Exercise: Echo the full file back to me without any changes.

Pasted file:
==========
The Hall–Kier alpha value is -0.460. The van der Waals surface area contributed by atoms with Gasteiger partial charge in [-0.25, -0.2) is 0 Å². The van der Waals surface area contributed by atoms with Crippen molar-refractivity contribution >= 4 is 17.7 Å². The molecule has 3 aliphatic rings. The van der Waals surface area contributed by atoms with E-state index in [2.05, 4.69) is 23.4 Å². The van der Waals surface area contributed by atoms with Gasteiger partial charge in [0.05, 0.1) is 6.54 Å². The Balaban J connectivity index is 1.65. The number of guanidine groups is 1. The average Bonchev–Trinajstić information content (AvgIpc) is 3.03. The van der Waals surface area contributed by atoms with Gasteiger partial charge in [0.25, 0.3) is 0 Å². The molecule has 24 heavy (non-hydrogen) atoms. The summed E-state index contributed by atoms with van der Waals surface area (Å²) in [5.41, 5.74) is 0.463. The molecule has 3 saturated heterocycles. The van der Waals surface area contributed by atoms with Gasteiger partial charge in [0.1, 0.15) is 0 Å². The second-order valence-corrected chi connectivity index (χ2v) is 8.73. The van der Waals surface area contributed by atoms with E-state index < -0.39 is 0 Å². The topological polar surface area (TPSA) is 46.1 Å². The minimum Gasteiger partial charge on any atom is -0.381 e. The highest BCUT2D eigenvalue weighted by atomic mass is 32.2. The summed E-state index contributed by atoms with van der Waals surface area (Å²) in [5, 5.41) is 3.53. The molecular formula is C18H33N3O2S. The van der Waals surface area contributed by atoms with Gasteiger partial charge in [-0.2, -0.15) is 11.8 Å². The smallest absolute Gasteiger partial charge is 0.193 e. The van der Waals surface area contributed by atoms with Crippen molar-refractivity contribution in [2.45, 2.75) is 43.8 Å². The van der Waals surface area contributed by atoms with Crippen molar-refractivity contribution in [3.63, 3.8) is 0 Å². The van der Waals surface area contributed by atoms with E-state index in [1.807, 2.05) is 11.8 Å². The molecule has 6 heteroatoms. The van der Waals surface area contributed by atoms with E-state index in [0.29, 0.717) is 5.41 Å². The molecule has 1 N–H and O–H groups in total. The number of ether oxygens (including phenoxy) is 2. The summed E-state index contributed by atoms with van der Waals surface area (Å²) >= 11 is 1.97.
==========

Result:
The Hall–Kier alpha value is -0.460. The van der Waals surface area contributed by atoms with Gasteiger partial charge in [-0.25, -0.2) is 0 Å². The van der Waals surface area contributed by atoms with Crippen molar-refractivity contribution >= 4 is 17.7 Å². The molecule has 3 aliphatic rings. The van der Waals surface area contributed by atoms with E-state index in [2.05, 4.69) is 23.4 Å². The van der Waals surface area contributed by atoms with Gasteiger partial charge in [0.05, 0.1) is 6.54 Å². The Balaban J connectivity index is 1.65. The number of guanidine groups is 1. The average Bonchev–Trinajstić information content (AvgIpc) is 3.03. The van der Waals surface area contributed by atoms with Gasteiger partial charge in [0.25, 0.3) is 0 Å². The molecule has 24 heavy (non-hydrogen) atoms. The summed E-state index contributed by atoms with van der Waals surface area (Å²) in [5.41, 5.74) is 0.463. The molecule has 3 saturated heterocycles. The van der Waals surface area contributed by atoms with Gasteiger partial charge in [0.1, 0.15) is 0 Å². The second-order valence-corrected chi connectivity index (χ2v) is 8.73. The van der Waals surface area contributed by atoms with E-state index < -0.39 is 0 Å². The topological polar surface area (TPSA) is 46.1 Å². The minimum Gasteiger partial charge on any atom is -0.381 e. The highest BCUT2D eigenvalue weighted by atomic mass is 32.2. The summed E-state index contributed by atoms with van der Waals surface area (Å²) in [5, 5.41) is 3.53. The molecular formula is C18H33N3O2S. The van der Waals surface area contributed by atoms with Gasteiger partial charge in [-0.2, -0.15) is 11.8 Å². The smallest absolute Gasteiger partial charge is 0.193 e. The van der Waals surface area contributed by atoms with Crippen molar-refractivity contribution in [2.45, 2.75) is 43.8 Å². The van der Waals surface area contributed by atoms with Crippen molar-refractivity contribution in [3.63, 3.8) is 0 Å². The van der Waals surface area contributed by atoms with E-state index in [1.807, 2.05) is 11.8 Å². The molecule has 6 heteroatoms. The van der Waals surface area contributed by atoms with E-state index in [0.29, 0.717) is 5.41 Å². The molecule has 1 N–H and O–H groups in total. The number of ether oxygens (including phenoxy) is 2. The summed E-state index contributed by atoms with van der Waals surface area (Å²) >= 11 is 1.97.